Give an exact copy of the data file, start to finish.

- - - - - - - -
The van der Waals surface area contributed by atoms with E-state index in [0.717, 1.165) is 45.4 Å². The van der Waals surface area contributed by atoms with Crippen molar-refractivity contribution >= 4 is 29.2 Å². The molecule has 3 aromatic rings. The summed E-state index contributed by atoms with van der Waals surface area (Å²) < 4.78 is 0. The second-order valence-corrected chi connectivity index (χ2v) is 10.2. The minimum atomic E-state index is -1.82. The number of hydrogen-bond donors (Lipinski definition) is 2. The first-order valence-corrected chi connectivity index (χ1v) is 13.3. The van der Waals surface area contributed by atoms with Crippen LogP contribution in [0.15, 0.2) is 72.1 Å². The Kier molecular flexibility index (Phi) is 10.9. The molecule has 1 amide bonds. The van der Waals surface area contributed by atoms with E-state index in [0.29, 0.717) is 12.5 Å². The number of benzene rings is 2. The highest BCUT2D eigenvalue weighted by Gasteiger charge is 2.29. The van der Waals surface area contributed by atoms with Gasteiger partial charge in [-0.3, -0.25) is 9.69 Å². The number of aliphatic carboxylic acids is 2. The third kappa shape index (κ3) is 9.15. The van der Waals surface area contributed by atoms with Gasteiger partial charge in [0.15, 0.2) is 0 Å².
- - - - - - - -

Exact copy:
The van der Waals surface area contributed by atoms with E-state index in [0.717, 1.165) is 45.4 Å². The van der Waals surface area contributed by atoms with Crippen molar-refractivity contribution >= 4 is 29.2 Å². The molecule has 3 aromatic rings. The summed E-state index contributed by atoms with van der Waals surface area (Å²) < 4.78 is 0. The second-order valence-corrected chi connectivity index (χ2v) is 10.2. The minimum atomic E-state index is -1.82. The number of hydrogen-bond donors (Lipinski definition) is 2. The first-order valence-corrected chi connectivity index (χ1v) is 13.3. The van der Waals surface area contributed by atoms with Crippen LogP contribution in [0.15, 0.2) is 72.1 Å². The Kier molecular flexibility index (Phi) is 10.9. The molecule has 1 amide bonds. The van der Waals surface area contributed by atoms with E-state index in [0.29, 0.717) is 12.5 Å². The number of benzene rings is 2. The highest BCUT2D eigenvalue weighted by Gasteiger charge is 2.29. The van der Waals surface area contributed by atoms with Gasteiger partial charge in [-0.3, -0.25) is 9.69 Å². The number of aliphatic carboxylic acids is 2. The third kappa shape index (κ3) is 9.15. The van der Waals surface area contributed by atoms with Gasteiger partial charge in [0.15, 0.2) is 0 Å².